With the help of art historians and those who have worked to bring this remarkable collection back together, Brenda discovers the stories behind the works in Charles I: King and Collector, including those by Dürer, Rubens, Titian and Holbein. She hears how the art collection was assembled by Charles I and then dismantled by Oliver Cromwell, and learns about the King’s motivation in creating such an outstanding collection.
The Early Music Show
BBC Radio 3, 1 x 60, Sunday, 11 February, 2pm
Lucie Skeaping presents a concert in the Grand Reception Room at Windsor Castle, including performances on historic instruments from the Royal Collection.
Flautist Ashley Solomon will perform on a Meissen porcelain transverse flute dating from c.1760. Chi-chi Nwanoku will demonstrate the early 19th-century double bass made by Vicenzo Panormo and possibly used by Queen Victoria’s Private Band. Julian Perkins will play the two-manual harpsichord built by Burkat Shudi in 1740.
Stories From The Royal Collection
BBC Radio 4, 1 x 30, Friday, 19 January, 11am
Dr Amanda Foreman explores the extraordinary stories behind works of art in the Royal Collection through documentary material from the Royal Archives. She discovers how Charles II tried to reinstate the great losses to his father’s unparalleled art collection after the restoration of the monarchy, and how George IV sent an eminent violinist to see the publishers of satirical prints in an attempt to stifle criticism of the King.
Amanda also reveals just how instrumental Prince Albert was in motivating the minds behind the Great Exhibition of 1851, the world's first fair of arts, crafts and manufacturing that put British technological pre-eminence on view to over six million visitors. She also examines Queen Victoria’s notebook containing details of the Queen's State Visit to meet Napoleon III in France, a country that only 40 years earlier had been Britain’s deadliest enemy.
BBC Local Radio
BBC Local Radio stations across England will talk to Royal Collection Trust curators about Royal Collection objects with links to their area or on display close to where they live, and about how they can search the Royal Collection online to discover more.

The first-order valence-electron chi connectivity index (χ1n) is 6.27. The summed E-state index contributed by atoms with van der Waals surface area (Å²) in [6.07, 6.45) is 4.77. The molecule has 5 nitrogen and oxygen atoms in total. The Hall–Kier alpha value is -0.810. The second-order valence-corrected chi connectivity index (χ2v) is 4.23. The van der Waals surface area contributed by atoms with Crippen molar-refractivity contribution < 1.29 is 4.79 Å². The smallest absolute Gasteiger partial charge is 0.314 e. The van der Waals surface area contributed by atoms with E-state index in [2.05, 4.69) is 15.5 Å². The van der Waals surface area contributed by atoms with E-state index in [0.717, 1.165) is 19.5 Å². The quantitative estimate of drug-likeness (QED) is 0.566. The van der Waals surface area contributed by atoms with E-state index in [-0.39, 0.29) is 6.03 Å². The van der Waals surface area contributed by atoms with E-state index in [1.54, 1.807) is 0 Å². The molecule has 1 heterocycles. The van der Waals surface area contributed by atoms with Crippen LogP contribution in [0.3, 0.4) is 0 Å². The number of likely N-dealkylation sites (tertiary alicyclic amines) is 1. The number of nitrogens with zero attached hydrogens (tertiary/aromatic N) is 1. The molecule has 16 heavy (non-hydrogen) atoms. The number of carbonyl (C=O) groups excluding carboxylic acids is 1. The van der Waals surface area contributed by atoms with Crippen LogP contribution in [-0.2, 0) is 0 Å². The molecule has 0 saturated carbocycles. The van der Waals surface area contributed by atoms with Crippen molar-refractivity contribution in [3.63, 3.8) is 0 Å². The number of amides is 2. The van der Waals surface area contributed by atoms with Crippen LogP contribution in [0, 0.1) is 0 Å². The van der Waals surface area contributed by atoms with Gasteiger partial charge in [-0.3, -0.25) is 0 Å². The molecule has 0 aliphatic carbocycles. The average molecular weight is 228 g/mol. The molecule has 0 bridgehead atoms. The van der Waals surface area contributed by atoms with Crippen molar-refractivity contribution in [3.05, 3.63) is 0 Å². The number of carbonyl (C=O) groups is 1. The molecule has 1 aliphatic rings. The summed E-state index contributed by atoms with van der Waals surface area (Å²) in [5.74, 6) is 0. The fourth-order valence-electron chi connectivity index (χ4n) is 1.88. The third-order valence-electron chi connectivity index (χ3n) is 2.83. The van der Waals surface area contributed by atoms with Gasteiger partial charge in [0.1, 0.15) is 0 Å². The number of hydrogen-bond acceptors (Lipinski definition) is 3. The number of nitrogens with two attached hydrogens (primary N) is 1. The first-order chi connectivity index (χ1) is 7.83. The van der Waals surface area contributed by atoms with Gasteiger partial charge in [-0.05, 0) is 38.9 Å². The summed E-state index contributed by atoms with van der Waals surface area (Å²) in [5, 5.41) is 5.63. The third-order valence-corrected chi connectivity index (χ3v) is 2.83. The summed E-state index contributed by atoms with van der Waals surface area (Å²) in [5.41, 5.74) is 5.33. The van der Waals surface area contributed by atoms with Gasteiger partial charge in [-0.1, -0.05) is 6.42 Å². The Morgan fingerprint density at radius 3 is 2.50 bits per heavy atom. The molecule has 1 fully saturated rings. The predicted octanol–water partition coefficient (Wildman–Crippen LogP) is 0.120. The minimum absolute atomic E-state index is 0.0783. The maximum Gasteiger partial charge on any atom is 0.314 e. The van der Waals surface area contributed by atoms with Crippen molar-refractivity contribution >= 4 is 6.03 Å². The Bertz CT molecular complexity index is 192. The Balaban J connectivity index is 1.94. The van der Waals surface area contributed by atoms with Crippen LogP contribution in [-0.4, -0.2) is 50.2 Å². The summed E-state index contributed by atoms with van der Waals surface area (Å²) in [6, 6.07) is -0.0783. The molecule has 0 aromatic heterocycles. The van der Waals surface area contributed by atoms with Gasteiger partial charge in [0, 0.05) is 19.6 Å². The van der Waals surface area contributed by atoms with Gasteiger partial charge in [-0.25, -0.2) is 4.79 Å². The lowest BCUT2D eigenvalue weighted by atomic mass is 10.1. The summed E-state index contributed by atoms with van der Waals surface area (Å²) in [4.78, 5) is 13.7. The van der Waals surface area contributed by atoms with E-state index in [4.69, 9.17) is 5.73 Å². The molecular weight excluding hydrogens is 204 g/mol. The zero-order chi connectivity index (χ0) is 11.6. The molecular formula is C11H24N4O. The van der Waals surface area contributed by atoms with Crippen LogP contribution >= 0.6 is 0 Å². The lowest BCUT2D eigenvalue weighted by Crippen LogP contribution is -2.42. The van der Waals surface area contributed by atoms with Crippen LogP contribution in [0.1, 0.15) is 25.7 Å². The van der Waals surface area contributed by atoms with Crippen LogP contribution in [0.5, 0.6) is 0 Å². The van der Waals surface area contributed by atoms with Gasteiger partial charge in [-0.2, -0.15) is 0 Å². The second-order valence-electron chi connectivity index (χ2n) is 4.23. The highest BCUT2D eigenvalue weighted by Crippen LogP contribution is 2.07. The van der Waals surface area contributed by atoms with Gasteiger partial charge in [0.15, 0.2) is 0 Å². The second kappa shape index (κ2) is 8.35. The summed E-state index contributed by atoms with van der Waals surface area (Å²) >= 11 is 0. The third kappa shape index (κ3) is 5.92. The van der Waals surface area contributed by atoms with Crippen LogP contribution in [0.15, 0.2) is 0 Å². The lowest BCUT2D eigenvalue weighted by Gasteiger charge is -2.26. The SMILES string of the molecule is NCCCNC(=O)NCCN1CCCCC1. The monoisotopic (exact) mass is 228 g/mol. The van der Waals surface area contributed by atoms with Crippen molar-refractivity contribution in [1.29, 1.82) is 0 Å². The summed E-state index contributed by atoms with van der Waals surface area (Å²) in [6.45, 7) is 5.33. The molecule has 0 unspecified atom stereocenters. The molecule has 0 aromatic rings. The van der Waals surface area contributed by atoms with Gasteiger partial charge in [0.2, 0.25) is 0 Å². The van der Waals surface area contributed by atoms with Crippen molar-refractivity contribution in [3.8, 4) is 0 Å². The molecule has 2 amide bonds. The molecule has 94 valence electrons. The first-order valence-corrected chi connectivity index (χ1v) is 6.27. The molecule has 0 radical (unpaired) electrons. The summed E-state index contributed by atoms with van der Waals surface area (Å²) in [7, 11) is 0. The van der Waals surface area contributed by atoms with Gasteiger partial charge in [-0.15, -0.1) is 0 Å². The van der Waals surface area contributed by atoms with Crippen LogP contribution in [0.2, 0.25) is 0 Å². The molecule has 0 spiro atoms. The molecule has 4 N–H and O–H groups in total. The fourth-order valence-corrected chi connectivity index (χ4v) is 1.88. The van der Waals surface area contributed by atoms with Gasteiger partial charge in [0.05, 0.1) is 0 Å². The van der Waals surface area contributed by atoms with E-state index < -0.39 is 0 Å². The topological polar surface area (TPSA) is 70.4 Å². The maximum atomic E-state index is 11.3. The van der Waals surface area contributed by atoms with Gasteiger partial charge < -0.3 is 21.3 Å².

Notes to Editors
Royal Collection Trust, a department of the Royal Household, is responsible for the care of the Royal Collection and manages the public opening of the official residences of The Queen. Income generated from admissions and from associated commercial activities contributes directly to The Royal Collection Trust, a registered charity.
The aims of The Trust are the care and conservation of the Royal Collection, and the promotion of access and enjoyment through exhibitions, publications, loans and educational programmes. Royal Collection Trust’s work is undertaken without public funding of any kind.
The Royal Collection is among the largest and most important art collections in the world, and one of the last great European royal collections to remain intact. It comprises almost all aspects of the fine and decorative arts, and is spread among some 15 royal residences and former residences across the UK, most of which are regularly open to the public. The Royal Collection is held in trust by the Sovereign for her successors and the nation, and is not owned by The Queen as a private individual.
January 12, 2018 7:08am ET by BBC TWO